War & Protest exhibition

Michael Rand and I have both sent photographers off to war. Michael for the Sunday Times Magazine, I for Life magazine in World War II and later for Magnum, the Washington Post and New York Times. So when Vaughan and Pranvera Smith asked us to choose the Pictures of War and Protest that now hang at The Frontline Club we decided to pull no punches. We wanted to compel you, the members and guests of Frontline, to think of the risk taken by those who took the pictures and also to think about those who were photographed. Sorry if such thoughts spoil your lunch.

There’s a history lesson on the walls of the Club. As you first climb the stairs, take a look at the front page of the Daily Mail for September 30, 1938. The headline reads “Chamberlain and Hitler Sign a ‘No More War’ Declaration”. You don’t need to return to the restaurant to see what followed.

Londoners of my generation can easily identify with the pictures downstairs. St. Paul’s has never looked so noble as it did when it withstood the nights of the Blitz in 1940. In New York that September I wrote the copy for Cecil Beaton’s Life cover photo of a bandaged child. Four years later, in London, I heard the explosion of a V-2 and asked George Rodger to go have a look. He came back with the picture of an old lady, dignified as ever, being removed from a battered bus.



Keep going. Things don’t really get better. At the first-floor landing you will see James Nachtwey’s photo of the Blitz that hit New York on 9/11/01 – 61 years after London’s. This time the bombs were airplanes, and the casualties were slight but only by comparison. Afterwards George W Bush declared, unilaterally at first, a new war, a War on Terror. It has proved to be an elusive enemy.


As you climb to the second floor you will see, in ascending order, six of the surviving 11 images made on ‘Omah’ beach by Life‘s Robert Capa on D-Day, June 6, 1944. It was a Tuesday, and we in Life‘s London office waited all day Tuesday and most of Wednesday before we got Capa’s films. In the resulting rush most of his negatives were over-cooked but those that survived give the feeling of that historic day’s most terrible moments.

An 18-year-old English lad was working in the Life London darkroom that day. His name was Larry Burrows. He was not the one who ruined Capa’s film, but Larry became one of the greatest of all war photographers. On the second floor landing you see one of his finest photos, the picture of one wounded soldier reaching out to another. It is a reminder that war brings out the best as well as the worst in men.

Larry died when his helicopter was shot down in the unfortunate American invasion of Laos in 1971, along with two other photographers. By then Larry’s hero Robert Capa was also dead. In 1954, Bob went to one war too many and stepped on a land mine. On one of the final days of the French war in Indochina.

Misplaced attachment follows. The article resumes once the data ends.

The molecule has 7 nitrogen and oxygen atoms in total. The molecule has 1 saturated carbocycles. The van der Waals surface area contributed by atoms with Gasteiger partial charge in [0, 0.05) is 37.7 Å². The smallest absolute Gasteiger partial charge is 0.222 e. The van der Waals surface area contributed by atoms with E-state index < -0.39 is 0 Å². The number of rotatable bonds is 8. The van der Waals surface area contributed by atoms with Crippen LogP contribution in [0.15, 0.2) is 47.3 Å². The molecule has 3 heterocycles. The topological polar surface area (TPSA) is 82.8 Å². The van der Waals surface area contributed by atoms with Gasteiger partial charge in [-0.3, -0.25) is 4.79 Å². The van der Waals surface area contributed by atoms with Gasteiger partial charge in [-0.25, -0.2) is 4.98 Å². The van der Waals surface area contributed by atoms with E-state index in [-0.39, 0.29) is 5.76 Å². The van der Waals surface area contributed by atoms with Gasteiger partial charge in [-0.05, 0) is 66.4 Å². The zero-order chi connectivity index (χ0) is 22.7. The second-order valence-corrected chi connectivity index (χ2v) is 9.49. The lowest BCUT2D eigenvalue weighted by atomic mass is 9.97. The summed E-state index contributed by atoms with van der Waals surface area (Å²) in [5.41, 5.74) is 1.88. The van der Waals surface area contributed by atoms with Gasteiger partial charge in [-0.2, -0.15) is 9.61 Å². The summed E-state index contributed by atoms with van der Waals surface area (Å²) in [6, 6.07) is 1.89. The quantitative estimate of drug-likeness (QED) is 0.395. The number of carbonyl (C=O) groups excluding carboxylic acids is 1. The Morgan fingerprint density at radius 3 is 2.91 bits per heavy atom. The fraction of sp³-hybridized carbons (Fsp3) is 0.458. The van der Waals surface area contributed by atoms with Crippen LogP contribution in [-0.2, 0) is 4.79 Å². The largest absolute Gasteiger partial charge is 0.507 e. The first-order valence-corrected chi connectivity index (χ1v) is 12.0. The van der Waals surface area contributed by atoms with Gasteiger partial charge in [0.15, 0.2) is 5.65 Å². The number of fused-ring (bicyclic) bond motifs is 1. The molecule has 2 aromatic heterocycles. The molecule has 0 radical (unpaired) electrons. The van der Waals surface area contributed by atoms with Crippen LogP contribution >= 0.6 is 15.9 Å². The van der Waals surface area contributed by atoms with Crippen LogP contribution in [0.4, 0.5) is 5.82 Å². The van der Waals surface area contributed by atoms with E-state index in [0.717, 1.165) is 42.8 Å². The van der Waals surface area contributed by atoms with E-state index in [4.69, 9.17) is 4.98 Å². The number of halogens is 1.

Somewhat more fortunate were those photographers who were merely wounded. Life‘s W. Eugene Smith was shot in the hand and mouth on Okinawa, Don McCullin, veteran of 11 wars, was wounded both in Cambodia and Salvador. James Natchwey, a five-times winner of the Robert Capa Award for courageous photojournalism, was hit by shrapnel in Baghdad.

Two dead, three wounded, to add to the eight frontline cameramen who died and are honoured on the Club’s floor between floors. All in the same line of work.

Do their photographs make any difference? Don McCullin once asked the question “Is Anyone Taking Any Notice?” in the title of a book. It was the topic of discussion when the exhibition opened last November 11th — Armistice Day. There are two classic photos of protest — Marc Riboud’s girl thrusting a flower at the bayonet of a soldier guarding the Pentagon and Jeff Wedener’s photo of the lone man confronting tanks on Tiananmen Square.


Ascending further, to the Forum floor, one finds the two great patriotic images of World War II: Joe Rosenthal’s flag raising on Iwo Jima and Yevgeny Khaldei’s flag raising on the Reichstag.



But what is victory? David Turnley’s photo raises the question. An American soldier, one who fought and won the war, discovers that he is travelling next to his best friend — who’s in a body bag.

Victory is perhaps more like Alfred Eisenstaedt’s sailor who spontaneously kisses a girl on VE day in Times Square. Or even the potential conquest as two Russian officers eye two girls in Red Square, observed by Cartier-Bresson.



As a reminder that man has the capability of destroying the human species, Michael Rand and I sadly agreed on the juxtaposition of two images in the Forum: the awesomely beautiful mushroom cloud at Hiroshima, and a Nagasaki mother, nursing her baby in the second bomb’s aftermath, by the Japanese photographer Yosuke Yamahata.


Photographs show what has happened. They do not tell why, or who was responsible. Frontline’s photographs leave such questions unresolved, the better to be debated in the Forum, questions such as:
Why do statesmen seem to lack the courage of ordinary soldiers?
Who continues to profit from war?
Why is war sometimes the first option, rather than the last?
Why, why, why?